Investigation of Microsphere-mediated Cellular Delivery by Chemical, Microscopic and Gene Expression Analysis Molecular BioSystems. Feb, 2010 | Pubmed ID: 20094660 Amino functionalized cross-linked polystyrene microspheres of well defined sizes (0.2-2 mum) have been prepared and shown to be efficient and controllable delivery devices, capable of transporting anything from small dye molecules to bulky proteins into cells. However, the specific mechanism of cellular entry is largely unknown and widely variant from study to study. As such, chemical, biological and microscopic methods are used to elucidate the mechanism of cellular uptake for polystyrene microspheres of 0.2, 0.5 and 2 mum in mouse melanoma cells. Uptake is found to be wholly unreliant upon energetic processes, while lysosomal and endosomal tracking agents failed to show co-localisation with lysosomes/endosomes, suggesting a non-endocytic uptake pathway. To further explore the consequences of microsphere uptake, gene expression profiling is used to determine if there is a transcriptional response to "beadfection" in both murine and human cells. None of the common transcriptional responses to enhanced endocytosis are observed in beadfected cells, further supporting a non-endocytic uptake mechanism. Furthermore, the microspheres are noted to have a limited interaction with cells at a transcriptional level, supporting them as a non-toxic delivery vehicle.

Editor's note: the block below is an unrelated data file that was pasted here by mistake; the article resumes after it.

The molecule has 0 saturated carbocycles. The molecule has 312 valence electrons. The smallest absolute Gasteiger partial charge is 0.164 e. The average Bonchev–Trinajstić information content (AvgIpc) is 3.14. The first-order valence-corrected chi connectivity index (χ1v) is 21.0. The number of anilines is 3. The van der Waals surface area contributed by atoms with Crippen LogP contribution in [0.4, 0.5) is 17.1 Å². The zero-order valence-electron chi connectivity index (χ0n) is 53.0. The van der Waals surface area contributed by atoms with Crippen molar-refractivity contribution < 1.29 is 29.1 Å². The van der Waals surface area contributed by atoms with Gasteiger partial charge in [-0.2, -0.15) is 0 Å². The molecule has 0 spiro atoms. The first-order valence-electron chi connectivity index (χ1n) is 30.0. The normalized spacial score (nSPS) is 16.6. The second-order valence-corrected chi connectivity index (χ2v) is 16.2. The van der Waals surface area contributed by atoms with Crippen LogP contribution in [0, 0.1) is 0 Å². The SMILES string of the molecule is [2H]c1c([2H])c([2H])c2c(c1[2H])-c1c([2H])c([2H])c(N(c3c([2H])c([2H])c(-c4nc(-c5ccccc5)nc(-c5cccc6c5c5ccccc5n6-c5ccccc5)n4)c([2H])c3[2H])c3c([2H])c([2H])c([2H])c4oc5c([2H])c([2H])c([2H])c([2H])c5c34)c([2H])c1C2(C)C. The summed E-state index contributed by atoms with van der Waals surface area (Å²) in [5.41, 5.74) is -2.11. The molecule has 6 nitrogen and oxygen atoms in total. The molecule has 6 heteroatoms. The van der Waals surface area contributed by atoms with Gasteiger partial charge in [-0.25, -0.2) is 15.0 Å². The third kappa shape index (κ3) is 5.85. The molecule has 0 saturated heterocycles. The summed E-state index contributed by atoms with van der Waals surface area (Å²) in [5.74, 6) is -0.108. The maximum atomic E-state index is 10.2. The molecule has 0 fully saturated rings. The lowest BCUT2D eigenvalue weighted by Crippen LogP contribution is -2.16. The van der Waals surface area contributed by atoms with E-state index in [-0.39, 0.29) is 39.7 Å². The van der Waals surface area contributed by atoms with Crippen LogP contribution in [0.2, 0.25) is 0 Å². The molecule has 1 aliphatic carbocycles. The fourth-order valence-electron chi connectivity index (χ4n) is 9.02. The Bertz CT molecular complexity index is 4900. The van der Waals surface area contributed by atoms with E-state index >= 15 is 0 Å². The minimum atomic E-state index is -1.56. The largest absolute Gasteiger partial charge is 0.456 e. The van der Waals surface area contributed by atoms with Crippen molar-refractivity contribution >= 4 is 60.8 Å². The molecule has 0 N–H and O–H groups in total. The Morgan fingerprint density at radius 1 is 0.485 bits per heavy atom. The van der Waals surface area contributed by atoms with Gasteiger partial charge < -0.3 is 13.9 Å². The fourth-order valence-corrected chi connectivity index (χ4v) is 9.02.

Polymer Microarrays for Cellular High-content Screening Methods in Molecular Biology (Clifton, N.J.). 2011 | Pubmed ID: 21104063 Polymer microarrays as platforms for cell-based assays are presented, offering a unique approach to high-throughput cellular analysis. These high-throughput (HT) platforms are used for the screening of new materials with the purpose of first finding substrates upon which a specific cell line would adhere and second to gain a rapid understanding of the interactions between cells and biomaterials. Arrays presented here are fabricated using pre-synthesised polymers by contact printing via a robotic microarrayer. These large arrays of polymers are then incubated with cell cultures and the results obtained are used to significantly help the design of synthetic biomaterials, implant surfaces and tissue-engineering scaffolds by finding correlations between their chemical structure and their biological performance. The flexibility of polymer microarrays analysis not only greatly refines our knowledge of multitude of cell-biomaterial interactions but could also be used in biocompatibility assessments as novel biomarkers.